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Chris Cyr Is Trying to Make It as a Comedian in St. Louis — or At Least Make You Laugh 

click to enlarge Chris Cyr

Ooh St. Lou Studios

Chris Cyr

Chris Cyr is an accountant by trade. But lately, he's been spending more time writing ad and marketing copy. And he's been dedicating his off-hours to performing live comedy around St. Louis, regularly night-crawling through three, four, five sets a week in clubs across town. With luck and hard work, he hopes to replace his many jobs with just one: stand-up comedian.

Cyr turned 40 last week, making him ten years older than the typical St. Louis comedian — and twenty years older than the youngest performers in the scene. His life plan shifted hard three years ago, when he went to an open mic, signed up and caught the performance bug. Fueled by Jameson (a.k.a. "comedy juice"), he's now been battle-testing his sets with the tenacity of someone building a career.

The freelance writing gigs he's been taking on of late are part of a bigger transition. As Cyr says, "I've always enjoyed writing, so this makes sense. I have a few accounting clients, with an ultimate goal of getting away from that entirely. I guess I should clarify that I really hated accounting, but it took me a long time to realize it."

His wife of eighteen years, Veronica Rivera-Cyr, has been supportive. He's a night owl; she's not. But they resolved any potential tension on their different lifestyles a long time ago.

When he first started doing open mics, he was out every night of the week. Now he's being more strategic. He says, "I have a couple nights a week at home. She understands that it's something I'm trying to make a job. We don't have kids. That's probably the only reason it works."

We followed Cyr through a week in the trenches, one in which he performed six times over five nights and, on one of his rare nights off, even got to enjoy a set by Louis CK at the Funny Bone, a nice karmic reward for, arguably, St. Louis' nicest comic.

Not cleanest; nicest. He's plenty dirty, plenty funny and plenty humble about where he's at and where he wants to go.

He tries hard not to be that guy; you know, the avuncular old-timer. "Everyone knows you're older than them," he says. "You don't want to keep drawing that out. You don't feel that much older, until you hang out and party with them. Then you feel it."



On the first night of a marathon week for Cyr, he's at the Heavy Anchor for the first of two consecutive nights. Tonight is an open mic called Comedy Shipwreck; tomorrow, he'll be back as part of the "Decraplon," a game show experience that's one of many comedy events that have sprung up inside this funky, two-room venue on Gravois. Run by Jodie and Joshua Timbrook, the club has changed its programming a lot over five years. It's still mostly a music venue, but its movie nights, trivia games and early-week punk rock have mostly been replaced by a wide range of comedy.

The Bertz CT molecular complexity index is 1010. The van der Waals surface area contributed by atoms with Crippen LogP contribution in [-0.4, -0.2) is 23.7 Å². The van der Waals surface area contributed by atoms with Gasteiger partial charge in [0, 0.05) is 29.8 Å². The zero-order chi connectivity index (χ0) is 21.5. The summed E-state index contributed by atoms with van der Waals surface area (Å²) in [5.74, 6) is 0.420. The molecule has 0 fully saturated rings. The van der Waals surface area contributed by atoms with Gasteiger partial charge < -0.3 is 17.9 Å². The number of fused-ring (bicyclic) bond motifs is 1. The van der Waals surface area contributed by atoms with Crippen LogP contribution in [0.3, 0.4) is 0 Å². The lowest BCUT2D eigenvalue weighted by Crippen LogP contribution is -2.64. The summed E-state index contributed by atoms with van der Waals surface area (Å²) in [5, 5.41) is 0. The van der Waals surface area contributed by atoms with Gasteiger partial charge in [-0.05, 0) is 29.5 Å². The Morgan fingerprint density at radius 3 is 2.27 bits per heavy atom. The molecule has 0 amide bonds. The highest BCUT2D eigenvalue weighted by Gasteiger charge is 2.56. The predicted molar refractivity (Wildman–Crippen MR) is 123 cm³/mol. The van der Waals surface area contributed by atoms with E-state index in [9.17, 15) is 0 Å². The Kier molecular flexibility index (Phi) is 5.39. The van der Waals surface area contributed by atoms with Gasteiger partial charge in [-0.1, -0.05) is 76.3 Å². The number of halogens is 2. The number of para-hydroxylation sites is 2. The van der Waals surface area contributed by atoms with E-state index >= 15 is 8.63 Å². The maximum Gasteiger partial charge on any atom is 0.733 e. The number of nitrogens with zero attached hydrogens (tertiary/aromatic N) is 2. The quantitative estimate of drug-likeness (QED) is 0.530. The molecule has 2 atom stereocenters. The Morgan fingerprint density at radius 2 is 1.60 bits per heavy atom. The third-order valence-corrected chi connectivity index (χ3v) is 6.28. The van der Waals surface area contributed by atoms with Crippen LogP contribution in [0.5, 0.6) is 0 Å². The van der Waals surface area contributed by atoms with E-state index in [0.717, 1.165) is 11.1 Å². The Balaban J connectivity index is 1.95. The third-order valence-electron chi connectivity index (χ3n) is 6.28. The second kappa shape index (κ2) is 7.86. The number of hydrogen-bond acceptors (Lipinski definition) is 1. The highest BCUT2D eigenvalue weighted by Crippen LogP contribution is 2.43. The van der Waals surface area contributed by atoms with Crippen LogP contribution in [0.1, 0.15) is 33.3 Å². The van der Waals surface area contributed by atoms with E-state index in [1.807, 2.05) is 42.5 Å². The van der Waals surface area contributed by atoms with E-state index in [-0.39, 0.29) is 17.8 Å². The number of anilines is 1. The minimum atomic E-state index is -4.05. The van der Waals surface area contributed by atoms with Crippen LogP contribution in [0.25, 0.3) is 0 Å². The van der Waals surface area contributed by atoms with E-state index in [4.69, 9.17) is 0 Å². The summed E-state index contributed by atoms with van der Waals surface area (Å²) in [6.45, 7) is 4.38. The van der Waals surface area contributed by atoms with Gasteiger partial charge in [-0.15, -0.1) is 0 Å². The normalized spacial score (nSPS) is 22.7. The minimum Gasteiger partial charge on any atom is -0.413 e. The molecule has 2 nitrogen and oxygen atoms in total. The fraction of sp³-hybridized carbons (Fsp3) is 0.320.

"If it was strictly a music venue, it would get really monotonous," Jodie Timbrook says. The rotation "keeps me entertained and it keeps our customers entertained."

Unlike other "bar mics," where customers may be there for reasons other than comedy, the Anchor's performance space separates those who want to imbibe in laughter from those who don't. On Mondays, comic Chad Wallace has taken on emcee duties for Comedy Shipwreck; other nights and concepts are constantly being pitched to Timbrook.

Somewhere in the neighborhood of 75 local comics mix-and-match sets in St. Louis these days. The best-paying are the dedicated comedy rooms at Funny Bone, Hey Guys and Helium, but a growing roster of venues in town, including the Heavy Anchor, Foam, Fitz's and Shameless Grounds, also host nights of comedy. The list is ever-changing, as some come (Purple Martin) and some go (Melt). And it's more often the comics, not the clubs, that make events happen, as they seek out new rooms, audiences and time-on-mic.

"I have had to say 'no' to some people," Timbrook says. "Obviously, we're a bar, a business, and we need to sell drinks. That's how we make rent and pay bills. For any comedy event, the bottom line is that it has to be mutually beneficial. And if it's an off-night and someone's got an idea, by all means, go back there and do it and we'll see."

For this edition of Shipwreck, about 45 people are in the audience. Most are themselves comics. In five-minute sets, they take the stage, run through their material and then introduce the next act. Eventually, most comics do their bit, then move to the other side of the wall, kibitzing in the main bar room.

On this evening, before holing up on the bar side, Cyr incorporates a few of the bits he's working on into his full set. As usual, the jokes are largely based on personal experiences, rather than on absurdities, and come in small, themed bursts.